In addition, a MS4 may want to include in their purchasing criteria items that are produced, manufactured and/or sold locally and organically, items that are fair trade and items not produced using child labor in support of social and economic sustainability. For more information and guidance on setting EPP criteria, visit the MPCA’s EPP webpage: http://www.pca.state.mn.us/oea/epp/criteria.cfm.
Resources are available to investigate stormwater friendly product alternatives and other items that fall under an MS4’s EPP criteria. On the SWMCB Think Recycling website, there is an EPP guide specifically for government agencies with information about commonly purchased products, green alternatives, performance ratings, costs, and links to vendors. Visit the SWMCB Think Recycling website: http://www.rethinkrecycling.com/for-government.
A resolution can outline specific reasons, goals, benchmarks, criteria and policies surrounding EPP. A resolution can act as a formal guideline for municipal officials and staff when making purchasing decisions as well as provide documentation for vendors on the guidelines they must meet in order to be considered supplier of products and services. Washington County, MN, has passed board resolutions to specifically address EPP as well as sustainable building. Recycled paint and recycled manufactured scrap shingles have been used in various asphalt applications within county operations.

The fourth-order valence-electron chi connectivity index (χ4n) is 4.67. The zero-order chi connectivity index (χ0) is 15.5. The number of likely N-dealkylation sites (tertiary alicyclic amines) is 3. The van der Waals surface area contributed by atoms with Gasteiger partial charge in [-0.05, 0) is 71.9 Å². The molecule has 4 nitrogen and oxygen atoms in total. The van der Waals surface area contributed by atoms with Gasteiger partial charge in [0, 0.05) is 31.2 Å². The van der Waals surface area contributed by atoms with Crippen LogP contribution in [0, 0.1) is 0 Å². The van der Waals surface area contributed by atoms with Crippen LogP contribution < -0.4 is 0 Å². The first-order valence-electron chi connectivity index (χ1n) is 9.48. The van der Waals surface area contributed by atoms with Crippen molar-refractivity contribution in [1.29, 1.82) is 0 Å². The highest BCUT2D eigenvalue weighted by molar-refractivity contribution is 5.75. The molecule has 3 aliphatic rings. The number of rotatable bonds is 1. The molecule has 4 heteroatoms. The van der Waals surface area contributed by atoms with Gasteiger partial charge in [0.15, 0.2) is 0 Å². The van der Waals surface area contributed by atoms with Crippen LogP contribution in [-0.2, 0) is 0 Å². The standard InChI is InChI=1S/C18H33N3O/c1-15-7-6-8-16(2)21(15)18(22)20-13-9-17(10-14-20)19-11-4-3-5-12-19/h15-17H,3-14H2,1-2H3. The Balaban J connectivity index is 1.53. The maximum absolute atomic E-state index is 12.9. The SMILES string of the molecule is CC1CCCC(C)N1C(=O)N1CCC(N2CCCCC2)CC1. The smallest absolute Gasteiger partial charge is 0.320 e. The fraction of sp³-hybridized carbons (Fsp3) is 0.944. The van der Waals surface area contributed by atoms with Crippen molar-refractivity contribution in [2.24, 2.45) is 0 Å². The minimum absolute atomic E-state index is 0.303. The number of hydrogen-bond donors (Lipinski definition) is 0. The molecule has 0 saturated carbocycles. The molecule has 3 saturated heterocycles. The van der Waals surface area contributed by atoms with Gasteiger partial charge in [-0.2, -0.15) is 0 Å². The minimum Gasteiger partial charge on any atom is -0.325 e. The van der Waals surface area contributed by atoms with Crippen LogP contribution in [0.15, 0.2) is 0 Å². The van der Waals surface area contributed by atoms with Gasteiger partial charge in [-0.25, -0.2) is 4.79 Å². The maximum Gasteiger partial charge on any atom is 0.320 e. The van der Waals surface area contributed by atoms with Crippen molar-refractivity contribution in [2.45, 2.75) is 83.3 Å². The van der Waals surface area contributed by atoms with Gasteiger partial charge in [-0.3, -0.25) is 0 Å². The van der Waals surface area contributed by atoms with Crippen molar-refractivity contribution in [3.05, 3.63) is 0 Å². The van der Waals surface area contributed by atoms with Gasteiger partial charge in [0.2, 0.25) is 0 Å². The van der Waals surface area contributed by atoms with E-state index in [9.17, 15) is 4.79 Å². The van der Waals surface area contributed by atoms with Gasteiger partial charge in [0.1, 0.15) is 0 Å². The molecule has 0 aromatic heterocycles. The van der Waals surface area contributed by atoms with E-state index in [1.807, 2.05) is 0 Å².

An annual training session could be organized for staff responsible for purchasing materials and products. Training topics could include:
Dakota County, in partnership with Dakota Valley Recycling, organizes EPP workshops once a year to work with local cities and schools to incorporate EPP practices in the workplace. The MPCA also holds regular workshops about EPP.
In addition to changing the purchasing practices of municipal officials and staff, awareness campaigns can be focused on the purchasing practices of local businesses, institutions, and residents within a community. Through educating purchasers on environmentally preferable purchasing criteria, conscious consumers are produced that will have a great influence on the local marketplace. By demanding environmentally, socially, and economically sustainable products, manufacturers, producers, and vendors will begin to develop and sell these sought after products resulting in a more sustainable community overall. Suggested educational methods include: